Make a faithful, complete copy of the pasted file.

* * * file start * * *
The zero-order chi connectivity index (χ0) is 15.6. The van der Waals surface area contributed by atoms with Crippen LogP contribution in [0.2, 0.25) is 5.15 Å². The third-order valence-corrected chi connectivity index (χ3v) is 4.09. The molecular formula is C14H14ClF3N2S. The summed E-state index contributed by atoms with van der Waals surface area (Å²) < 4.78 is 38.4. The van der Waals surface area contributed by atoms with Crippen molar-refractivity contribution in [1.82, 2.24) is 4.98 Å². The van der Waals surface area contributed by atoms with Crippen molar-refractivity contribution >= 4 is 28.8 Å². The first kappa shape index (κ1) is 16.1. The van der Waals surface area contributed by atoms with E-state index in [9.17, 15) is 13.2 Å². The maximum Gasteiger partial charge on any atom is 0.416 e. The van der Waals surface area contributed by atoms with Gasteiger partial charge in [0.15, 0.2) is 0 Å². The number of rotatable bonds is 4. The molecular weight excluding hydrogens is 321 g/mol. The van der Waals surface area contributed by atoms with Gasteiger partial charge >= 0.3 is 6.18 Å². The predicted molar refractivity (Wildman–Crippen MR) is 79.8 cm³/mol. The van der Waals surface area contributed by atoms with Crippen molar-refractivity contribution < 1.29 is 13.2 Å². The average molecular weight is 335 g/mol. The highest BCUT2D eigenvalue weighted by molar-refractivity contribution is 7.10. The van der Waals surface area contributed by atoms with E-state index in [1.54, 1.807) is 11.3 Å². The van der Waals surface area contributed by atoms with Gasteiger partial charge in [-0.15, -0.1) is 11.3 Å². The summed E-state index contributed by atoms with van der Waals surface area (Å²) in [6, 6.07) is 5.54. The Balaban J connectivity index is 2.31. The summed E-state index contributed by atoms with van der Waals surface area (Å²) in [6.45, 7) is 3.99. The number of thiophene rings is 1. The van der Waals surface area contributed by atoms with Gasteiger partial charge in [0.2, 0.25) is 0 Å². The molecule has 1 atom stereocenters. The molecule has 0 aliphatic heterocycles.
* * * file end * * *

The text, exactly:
The zero-order chi connectivity index (χ0) is 15.6. The van der Waals surface area contributed by atoms with Crippen LogP contribution in [0.2, 0.25) is 5.15 Å². The third-order valence-corrected chi connectivity index (χ3v) is 4.09. The molecular formula is C14H14ClF3N2S. The summed E-state index contributed by atoms with van der Waals surface area (Å²) < 4.78 is 38.4. The van der Waals surface area contributed by atoms with Crippen molar-refractivity contribution in [1.82, 2.24) is 4.98 Å². The van der Waals surface area contributed by atoms with Crippen molar-refractivity contribution >= 4 is 28.8 Å². The first kappa shape index (κ1) is 16.1. The van der Waals surface area contributed by atoms with E-state index in [9.17, 15) is 13.2 Å². The maximum Gasteiger partial charge on any atom is 0.416 e. The van der Waals surface area contributed by atoms with Gasteiger partial charge in [0.15, 0.2) is 0 Å². The number of rotatable bonds is 4. The molecular weight excluding hydrogens is 321 g/mol. The van der Waals surface area contributed by atoms with Gasteiger partial charge >= 0.3 is 6.18 Å². The predicted molar refractivity (Wildman–Crippen MR) is 79.8 cm³/mol. The van der Waals surface area contributed by atoms with Crippen molar-refractivity contribution < 1.29 is 13.2 Å². The average molecular weight is 335 g/mol. The highest BCUT2D eigenvalue weighted by molar-refractivity contribution is 7.10. The van der Waals surface area contributed by atoms with E-state index in [1.54, 1.807) is 11.3 Å². The van der Waals surface area contributed by atoms with Gasteiger partial charge in [-0.15, -0.1) is 11.3 Å². The summed E-state index contributed by atoms with van der Waals surface area (Å²) in [6, 6.07) is 5.54. The Balaban J connectivity index is 2.31. The summed E-state index contributed by atoms with van der Waals surface area (Å²) in [6.45, 7) is 3.99. The number of thiophene rings is 1. The van der Waals surface area contributed by atoms with Gasteiger partial charge in [0.2, 0.25) is 0 Å². The molecule has 1 atom stereocenters. The molecule has 0 aliphatic heterocycles.